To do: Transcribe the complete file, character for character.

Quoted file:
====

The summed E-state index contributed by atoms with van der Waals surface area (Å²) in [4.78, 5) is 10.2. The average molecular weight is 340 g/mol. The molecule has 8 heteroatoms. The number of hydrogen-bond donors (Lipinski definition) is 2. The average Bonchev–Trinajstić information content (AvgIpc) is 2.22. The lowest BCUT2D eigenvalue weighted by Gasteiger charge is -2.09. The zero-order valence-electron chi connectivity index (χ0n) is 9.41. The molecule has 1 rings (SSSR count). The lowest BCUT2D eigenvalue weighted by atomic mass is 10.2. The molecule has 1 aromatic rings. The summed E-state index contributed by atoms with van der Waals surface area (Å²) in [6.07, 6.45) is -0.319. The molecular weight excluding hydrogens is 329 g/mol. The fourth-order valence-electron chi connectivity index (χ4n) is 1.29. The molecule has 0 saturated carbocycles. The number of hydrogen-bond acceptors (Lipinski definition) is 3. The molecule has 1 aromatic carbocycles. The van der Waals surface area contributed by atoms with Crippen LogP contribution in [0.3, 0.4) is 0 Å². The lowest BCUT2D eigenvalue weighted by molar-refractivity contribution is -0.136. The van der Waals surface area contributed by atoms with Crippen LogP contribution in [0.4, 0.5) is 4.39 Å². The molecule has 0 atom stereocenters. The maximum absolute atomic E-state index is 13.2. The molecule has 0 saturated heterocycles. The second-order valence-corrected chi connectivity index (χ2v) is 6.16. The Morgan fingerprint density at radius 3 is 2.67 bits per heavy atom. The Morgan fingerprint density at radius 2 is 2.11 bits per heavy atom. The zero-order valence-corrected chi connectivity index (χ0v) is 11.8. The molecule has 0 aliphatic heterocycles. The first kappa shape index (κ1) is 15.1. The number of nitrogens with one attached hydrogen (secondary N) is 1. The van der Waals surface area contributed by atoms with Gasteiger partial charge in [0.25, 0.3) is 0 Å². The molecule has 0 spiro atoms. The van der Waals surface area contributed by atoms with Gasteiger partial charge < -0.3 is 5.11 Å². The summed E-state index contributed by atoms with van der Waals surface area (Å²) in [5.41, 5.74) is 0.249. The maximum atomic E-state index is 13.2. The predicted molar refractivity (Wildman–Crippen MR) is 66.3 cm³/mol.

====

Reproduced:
The summed E-state index contributed by atoms with van der Waals surface area (Å²) in [4.78, 5) is 10.2. The average molecular weight is 340 g/mol. The molecule has 8 heteroatoms. The number of hydrogen-bond donors (Lipinski definition) is 2. The average Bonchev–Trinajstić information content (AvgIpc) is 2.22. The lowest BCUT2D eigenvalue weighted by Gasteiger charge is -2.09. The zero-order valence-electron chi connectivity index (χ0n) is 9.41. The molecule has 1 rings (SSSR count). The lowest BCUT2D eigenvalue weighted by atomic mass is 10.2. The molecule has 1 aromatic rings. The summed E-state index contributed by atoms with van der Waals surface area (Å²) in [6.07, 6.45) is -0.319. The molecular weight excluding hydrogens is 329 g/mol. The fourth-order valence-electron chi connectivity index (χ4n) is 1.29. The molecule has 0 saturated carbocycles. The number of hydrogen-bond acceptors (Lipinski definition) is 3. The molecule has 1 aromatic carbocycles. The van der Waals surface area contributed by atoms with Crippen LogP contribution in [0.3, 0.4) is 0 Å². The lowest BCUT2D eigenvalue weighted by molar-refractivity contribution is -0.136. The van der Waals surface area contributed by atoms with Crippen LogP contribution in [0.4, 0.5) is 4.39 Å². The molecule has 0 atom stereocenters. The maximum absolute atomic E-state index is 13.2. The molecule has 0 saturated heterocycles. The second-order valence-corrected chi connectivity index (χ2v) is 6.16. The Morgan fingerprint density at radius 3 is 2.67 bits per heavy atom. The Morgan fingerprint density at radius 2 is 2.11 bits per heavy atom. The zero-order valence-corrected chi connectivity index (χ0v) is 11.8. The molecule has 0 aliphatic heterocycles. The first kappa shape index (κ1) is 15.1. The number of nitrogens with one attached hydrogen (secondary N) is 1. The van der Waals surface area contributed by atoms with Gasteiger partial charge in [0.25, 0.3) is 0 Å². The molecule has 0 spiro atoms. The van der Waals surface area contributed by atoms with Gasteiger partial charge < -0.3 is 5.11 Å². The summed E-state index contributed by atoms with van der Waals surface area (Å²) in [5.41, 5.74) is 0.249. The maximum atomic E-state index is 13.2. The predicted molar refractivity (Wildman–Crippen MR) is 66.3 cm³/mol.